I do not wish to repeat all that has been said in Babulal's case, (S) AIR 1956 Madh-B 1 (FB). The decision in Babulal's case, (S) AIR 1956 Madh-B 1 (FB), was considered by Bhandari, C. J., in AIR 1960 Punj 196 (FB). The learned Chief Justice reproduced some passages from my judgment without making any comment on it. He, however, made a general comment on the view taken by some Judges that the right of pre-emption on the ground of vicinage was arbitrary and capricious. The learned Chief Justice said that they had overlooked certain fundamental principles and had completely ignored the historical aspect and had failed to take notice of the fact that the right of pre-emption was recognized not only by Mahomedan Law but also by customary law in village communities.
One has only to read the judgment in Babulal's case, (S) AIR 1956 Madh-B 1 (FB) (supra), and the decisions of other High Courts taking a similar view to see whether the criticism made by Bhandari, C. J. is or is not justified. In (S) AIR 1956 Madh-B 1 (FB) (supra), the distinction between urban property and agricultural land in regard to the validity of the pre-emption law was pointed out, and it was observed that the decisions in AIR 1951 All 247, Punjab State v. Inder Singh, AIR 1953 Punj 20 and AIR 1954 Punj 55, were not in point as they related to agricultural lands and the considerations of consolidation of holdings and of integrity of the village and village community had no bearing on the question whether the Jaw of pre-emption based on vicinage in respect of immovable property other than agricultural landsituate in towns and urban areas was reasonable.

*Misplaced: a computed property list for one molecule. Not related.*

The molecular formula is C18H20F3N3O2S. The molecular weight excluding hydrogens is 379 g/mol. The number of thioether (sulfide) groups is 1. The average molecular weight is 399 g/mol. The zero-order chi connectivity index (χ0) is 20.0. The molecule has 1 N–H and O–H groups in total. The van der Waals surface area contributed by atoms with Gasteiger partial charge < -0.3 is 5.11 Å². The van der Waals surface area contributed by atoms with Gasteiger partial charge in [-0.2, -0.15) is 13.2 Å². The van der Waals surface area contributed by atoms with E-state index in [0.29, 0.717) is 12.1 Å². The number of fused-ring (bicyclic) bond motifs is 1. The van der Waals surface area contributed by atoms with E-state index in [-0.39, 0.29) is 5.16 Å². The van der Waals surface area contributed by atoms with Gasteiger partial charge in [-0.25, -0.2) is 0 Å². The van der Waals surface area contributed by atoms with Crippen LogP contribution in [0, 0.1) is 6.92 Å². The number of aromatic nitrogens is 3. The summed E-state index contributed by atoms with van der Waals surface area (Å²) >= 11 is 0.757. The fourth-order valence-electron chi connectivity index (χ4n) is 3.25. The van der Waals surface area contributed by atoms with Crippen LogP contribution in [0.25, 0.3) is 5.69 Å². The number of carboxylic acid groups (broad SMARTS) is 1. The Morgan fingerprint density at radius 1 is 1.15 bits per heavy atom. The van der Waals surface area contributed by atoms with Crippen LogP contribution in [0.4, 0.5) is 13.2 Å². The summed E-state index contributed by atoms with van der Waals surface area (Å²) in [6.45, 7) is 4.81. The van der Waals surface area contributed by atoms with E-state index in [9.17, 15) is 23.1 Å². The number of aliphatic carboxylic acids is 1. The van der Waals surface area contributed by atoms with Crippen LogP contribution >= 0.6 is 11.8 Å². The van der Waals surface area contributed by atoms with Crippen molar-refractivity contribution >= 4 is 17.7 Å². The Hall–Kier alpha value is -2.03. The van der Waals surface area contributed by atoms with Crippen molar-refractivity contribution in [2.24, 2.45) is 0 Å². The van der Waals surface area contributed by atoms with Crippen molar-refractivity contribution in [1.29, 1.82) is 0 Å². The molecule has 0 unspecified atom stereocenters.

I think it is of fundamental importance to bear in mind the distinction between agricultural land and urban property in approaching the question of the validity of a statutory provision giving a right of pre-emption on the basis of vicinage. With all due deference to the learned Judges of the Punjab High Court deciding Sardharam v. Haji Abdul (supra), I must say that they have altogether missed this distinction.